In New Zealand there have been no known serious reactions to the vaccine, but other countries have reported girls becoming paralysed, experiencing abdomen and chest pain and even dying after receiving the injection.
Public health nurse Mary Mather advised possible reactions may include mild fever, swelling of the arm, nausea or a headache. She says it is unlikely any serious allergic reaction will occur.
However, Reuters reported that Spain had temporarily stopped a batch of Gardasil after two girls became ill after the shot. The US Centre for Disease Control and Prevention reports that more than 10,000 people have had adverse effects from the vaccine. Six percent were considered to be serious.
Other reports of death from the vaccine remain unproven, with many found not to be related directly to Gardasil. In all cases the deaths occurred in healthy young women soon after they were given the vaccine.
There are many anti-Gardasil groups set up by parents around the world who have supposedly lost their children to the vaccine.
Bishop Patrick Dunn says some Catholic parents are worried about the side effects. Family Life International’s Brendan Malone says there is no data on the vaccine’s long term safety.
Mary Mather says that if people have had a severe reaction to a vaccine before, they should check with a doctor or nurse before getting the cancer vaccine.
Wellington obstetrician and gynecologist Dr Hanifa Koya says the risk of cervical cancer is high in any ethnicity. There may be a higher chance for obese women, younger Maori women, and younger women who do not get regular smears.
As Dr Koya sees it, the best way to prevent the disease is to have regular smear tests (the standard in New Zealand is every three years). She thinks women should have a smear test two years after becoming sexually active, rather than from the age of 20. “Some younger patients can have high-grade cancer because they have not had a test.”
The vaccine, while expected to protect for five years, does not cover all types of cervical cancer, so smear tests are still recommended.
Mr Malone says that some experts believe that other strands of HPV could become more dominant as more people get vaccinated. He thinks that young people should be aware that you can still contract the virus even using a condom.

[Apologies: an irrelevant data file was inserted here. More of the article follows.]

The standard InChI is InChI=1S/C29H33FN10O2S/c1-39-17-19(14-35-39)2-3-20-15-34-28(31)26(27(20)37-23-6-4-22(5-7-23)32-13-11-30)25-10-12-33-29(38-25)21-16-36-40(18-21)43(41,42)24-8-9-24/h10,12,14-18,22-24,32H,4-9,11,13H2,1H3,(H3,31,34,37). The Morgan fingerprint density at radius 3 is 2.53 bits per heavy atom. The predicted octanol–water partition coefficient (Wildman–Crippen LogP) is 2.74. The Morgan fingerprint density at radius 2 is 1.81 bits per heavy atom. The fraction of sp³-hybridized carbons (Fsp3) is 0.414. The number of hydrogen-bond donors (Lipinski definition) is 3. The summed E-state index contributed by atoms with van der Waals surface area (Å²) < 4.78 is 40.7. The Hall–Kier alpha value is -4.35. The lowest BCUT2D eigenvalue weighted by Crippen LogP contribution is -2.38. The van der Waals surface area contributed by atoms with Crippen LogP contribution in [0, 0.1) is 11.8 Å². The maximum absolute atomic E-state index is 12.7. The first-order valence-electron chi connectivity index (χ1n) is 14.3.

Dr Koya points out that about 40% of the population carries HPV and if you have got the virus, you have it forever.
HPV also affects men, causing genital cancers like penal or anal cancer, though both are rare. The virus can also cause genital warts. Men aged 9 to 15 can request the vaccine, but it is not, at this stage, funded by the government.
Dr Koya says girls should be 100% vaccinated before boys, because girls have a higher chance of contracting cancer from the virus.
The vaccine is under scrutiny in the Catholic community, but their religious leaders ultimately agree that Gardasil is suitable for Catholics.
There is still wide concern of the vaccine’s safety around the world, and the health risks that it may entail, but it has been tr1alled in more than 100 countries.
Medics approve of the vaccine, but still insist that a smear test is compulsory even if women have had Gardasil.
The girls who are receiving the vaccine seem to welcome the product, because it will protect them from at least one form of cancer.
Young Catholic women are only too aware of how the disease could destroy their future lives and take away chances of having a family or even cut their life short.
The girls leave the session and as they place the vaccine consent forms in their bags, as they have with so many other vaccine forms, they chat about whose going to get the vaccine and each other’s thoughts on Gardasil.
When they go home they will consider their own moral beliefs, take into account the health benefits, the school’s advice, the government’s advice and talk it over with their parents.
It’s a lot for a teenager to absorb.
In a couple of weeks all the forms will be in with a tick or a cross. Their names will be logged into a vaccination register.